Like it was the case in Bolshevism the ideology was developed and forced upon the society by a very small group of players. The key ideas of Casino Capitalism were formulated and implemented by Reagan administration with some contribution by Nixon (the role of rednecks aka "moral majority", "silent majority" as an important part of republican political base, which can be attracted to detrimental to its economic position policies by the smoke screen of false "moral" promises).
It was supported by each president after Reagan (paradoxically with Clinton having the most accomplished record -- he was the best Republican President in a very perverted way). Like in case of Lysenkoism opponents were purged and economic departments of the country were captured by principless careerists ready to tow the party line for personal enrichment. Like in case of Bolshevism, many of those special breed of careerists rotated from Republican Party into Fed and other government structures. A classic example of compulsive careerists that were used by finance sector to promote its interests was Alan Greenspan.
One of the key ideas of Reaganomics was the rejection of the sound approach that there should be a balance between too much government regulation and too little and that government role is important for smooth functioning of the market. In this area Reagan and its followers can be called Anarchists and their idea of 'free market" is a misnomer that masks the idea of "anarchic market" (corporate welfare to be exact -- as it was implemented). Emergence of corporate welfare Queens such as GS, Citi, AIG, are quite natural consequence of Reaganomics.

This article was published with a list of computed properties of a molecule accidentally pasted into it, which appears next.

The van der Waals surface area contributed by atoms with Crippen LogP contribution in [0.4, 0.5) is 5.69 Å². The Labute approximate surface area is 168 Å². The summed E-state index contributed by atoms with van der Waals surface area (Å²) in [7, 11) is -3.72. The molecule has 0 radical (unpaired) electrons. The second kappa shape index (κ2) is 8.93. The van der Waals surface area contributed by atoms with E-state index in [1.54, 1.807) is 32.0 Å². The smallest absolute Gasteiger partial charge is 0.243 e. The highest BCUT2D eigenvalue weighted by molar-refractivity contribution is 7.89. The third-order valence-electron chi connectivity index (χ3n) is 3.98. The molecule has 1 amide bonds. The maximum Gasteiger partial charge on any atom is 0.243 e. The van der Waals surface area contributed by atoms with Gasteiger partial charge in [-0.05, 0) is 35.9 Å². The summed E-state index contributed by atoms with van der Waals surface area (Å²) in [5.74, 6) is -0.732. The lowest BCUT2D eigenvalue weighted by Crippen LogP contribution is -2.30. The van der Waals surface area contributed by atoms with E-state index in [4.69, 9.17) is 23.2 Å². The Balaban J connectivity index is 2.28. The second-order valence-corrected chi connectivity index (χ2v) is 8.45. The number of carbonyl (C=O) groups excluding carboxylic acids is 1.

|Reaganomics was a the US flavor of Lysenkoism with economics instead of generics as a target... It can and should be called Economic Lysenkoism.|
The most interesting part of Reaganomics was that the power of this ideology made it possible to conditioned "working class" and middle class to act against their own economic interests. It helped to ensure the stagnation of wages during the whole 25 years period, which is close to what Soviets managed to achieve with working class of the USSR, but with much more resentment. This makes it in many ways very similar to Bolshevism as a whole, not just Lysenkoism (extremes meet or in less flattering way: "history repeats, first as a tragedy, then as farce).
Along with the term Reaganimics which implicitly stresses the deregulation, the other close term "market fundamentalism" is often used. Here is how market fundamentalism is defined (Longview Institute):
Market Fundamentalism is the exaggerated faith that when markets are left to operate on their own, they can solve all economic and social problems. Market Fundamentalism has dominated public policy debates in the United States since the 1980's, serving to justify huge Federal tax cuts, dramatic reductions in government regulatory activity, and continued efforts to downsize the government’s civilian programs.